That's SQL server's 64-bit version running on the hp superdome, by the way, lest anyone think they're going to get 512 GB of ram on a desktop or single-cpu 32-bit system, which is where a lot of SQL Server's sit.  By the way, any stats on how many transactions/minute, etc. you'd get on that system with Oracle?  Sure, you can put SQL server on a large box, but the point isn't that it doesn't scale, it's that you have to throw 5 million bucks in hardware at it to get that kind of database throughput.  Personally, I'm shocked that anyone would put windows on a machine like that, given it's notoriety for being deluged with security issues.

devinmoore.com
Wednesday, August 18, 2004

Sorry for the double-post, and the previous rant... long day.  Anyways, what I was initially referring to is how complciated Oracle seems to be to setup and maintain in terms of "simpler" tasks -- i.e. the ones that could be next-next-finish.  Optimizing a database generally requires operator intelligence, I'm talking about the kinds of things that shouldn't require operator intelligence but are forced to by the app provider (I sympathize with that IBM story...)

devinmoore.com
Wednesday, August 18, 2004

"Sure, you can put SQL server on a large box, but the point isn't that it doesn't scale, it's that you have to throw 5 million bucks in hardware at it to get that kind of database throughput. "

Errr, no the claim was that SQL Server doesn't scale, which is patently untrue (yet the proof-through-repetition seems to have no end in sight). As a sidenote Oracle on largely the same machine is comparable in performance.

SQL Server really pioneered low-cost scaling, which is putting multiple SQL Server boxes in a loosely coupled clustered called a federation of servers. It is not the most ideal design that I can imagine (it requires planning and explicit partitioning, and may not equally share all loads), but it does effectively allow one to scale out at a low cost.

Dennis Forbes
Wednesday, August 18, 2004

The systems that people create tend to go through cycles of starting out simple, evolving greater and greater complexity, then a new simplifying principle is discovered, and we return to simplicity.

For example, the Model T was quite a simple car.  That basic approach got bigger and bigger, with more and more things bolted on (electric starters, alternators, automatic transmissions, air conditioning, pollution controls) until the poor engine had dozens of vacuum hoses and wires all over it.  Then we got computer control, and a lot of the wire and vacuum hoses went away.  Now we have a few sensors driving the computer, and the computer drives the gas and spark.

Now software has an essential complexity about it, which we try to manage through hierarchy of functions and limiting data communication between modules.  But currently there is limited science or methodology that supports doing that on a simple basis.  So our systems for doing this keep evolving in the direction of greater complexity.

Thus flowcharts led to Data Flow Diagrams and Structure Charts, which led to Booch and Rumbaugh and Jacobsen's 'UML' (a complicated ball of wax).  We'd like to simplify UML to the point where it we could generate code from the UML -- but currently UML has too little specificity of mapping between diagram and code for it to be used that way.

Ideally, we would work in broader 'chunks' of code.  In the old days, we worked with assembly instructions.  Then we worked with Fortran/Pascal/C language constructs.  Then we worked with Object constructs.

It 'would be nice' to have a language which supported 'bolting together' large chunks -- having a 'Sort' object bolted to an 'Input' object, writing to an 'Output' object, with a 'Transform' object where we actually have to do some work to specify what the transform is. 

The problem with the 'bolting' approach is that we STILL don't have a nice way to specify the interfaces between 'chunks', and it also looks like almost every 'chunk' needs to be customised and debugged every time we apply it to a new problem.  The C++ STL is a nice try toward a set of nice chunks, by the way.

IF we could get to the point where the 'chunks' are well-defined and easy to use, and the 'bolting together' is simple and straigtforward, in theory we could encapsulate the complexity enough to come up with simple, reliable solutions.  So far, we aren't there yet.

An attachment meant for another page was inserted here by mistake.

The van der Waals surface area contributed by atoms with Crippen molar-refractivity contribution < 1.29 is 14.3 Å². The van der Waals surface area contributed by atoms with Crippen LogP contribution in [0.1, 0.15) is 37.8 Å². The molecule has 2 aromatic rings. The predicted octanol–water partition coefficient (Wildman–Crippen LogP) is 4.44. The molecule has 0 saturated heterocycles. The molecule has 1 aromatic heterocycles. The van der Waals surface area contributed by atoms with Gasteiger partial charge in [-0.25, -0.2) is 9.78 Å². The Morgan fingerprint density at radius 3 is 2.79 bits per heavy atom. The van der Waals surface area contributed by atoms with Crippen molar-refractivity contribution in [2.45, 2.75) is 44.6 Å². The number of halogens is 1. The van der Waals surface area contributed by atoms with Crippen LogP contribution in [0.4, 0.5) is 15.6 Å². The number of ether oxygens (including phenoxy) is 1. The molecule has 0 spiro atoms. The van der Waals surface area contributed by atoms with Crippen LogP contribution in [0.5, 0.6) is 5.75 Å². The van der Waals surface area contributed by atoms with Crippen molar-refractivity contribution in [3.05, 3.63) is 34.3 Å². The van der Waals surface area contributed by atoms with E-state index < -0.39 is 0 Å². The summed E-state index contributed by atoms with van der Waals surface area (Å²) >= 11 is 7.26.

AllanL5
Wednesday, August 18, 2004

"Personally, I'm shocked that anyone would put windows on a machine like that, given it's notoriety for being deluged with security issues."

Ugh.

34 flaws found in Oracle database software
http://www.computerworld.com/securitytopics/security/holes/story/0,10801,95013,00.html

http://www.vnunet.com/news/1128907

http://software.newsforge.com/software/04/07/06/1812203.shtml?tid=78&tid=27&tid=31

The last one is interesting. I can quote from several sources reports that by the numbers, Linux isn't necessarily more secure than Windows. What I find intriguing is that even an obviously very pro-Linux columnist has to really hem, haw, dig and grind data to tip the scales just a little bit the other way, which yields *my* point of "it's really not that black and white, and the security of a properly administered Windows system is definitely comparable to that of a properly administered Linux system"

In other words, when you get to the level of counting chads, there is no way you can casually wave your hand and dismiss Windows with "well, it has security issues" unless you have a lot of good, recent numbers in your pocket.

Philo [Microsoft]

Philo
Wednesday, August 18, 2004

It's a strange day when trying to analyze answers and provide context for numbers is considered hemming and hawing.

Obviously pro-Windows folks have their own opinion.

Edward
Wednesday, August 18, 2004

Obviously pro-windows folks were dropped on their heads as small children.  If people are able to support the directions Microsoft is trying to go with DRM and Palladium and their ilk, and not feel even slightly chafed by the rampant civil rights abuses inherent to each, then there is something psychologically wrong with them.  I have constructed a hypothesis which says that Pro Microsoft almost always corrolates with Pro George Dubya.

muppet
Wednesday, August 18, 2004

And you'd be wrong.

Miles Archer
Wednesday, August 18, 2004

I said almost always.  Have you got hard data to refute me?  :)

muppet
Wednesday, August 18, 2004

"Does anyone have a good example where the system that scales better or is "bigger" (allows more users/transactions/etc.) and is also equally or less complicated?"

Linux clusters are replacing supercomputers.

Tom H
Wednesday, August 18, 2004

==>I said almost always.  Have you got hard data to refute me?  :)

And you'd be wrong here too.

Now you've got two "hard" datapoints, matched up with your "hypothesis" (hunch).

The way I see it, that's 2 to 0.

Sgt. Sausage
Wednesday, August 18, 2004

Three nothing.

Philo

Philo
Wednesday, August 18, 2004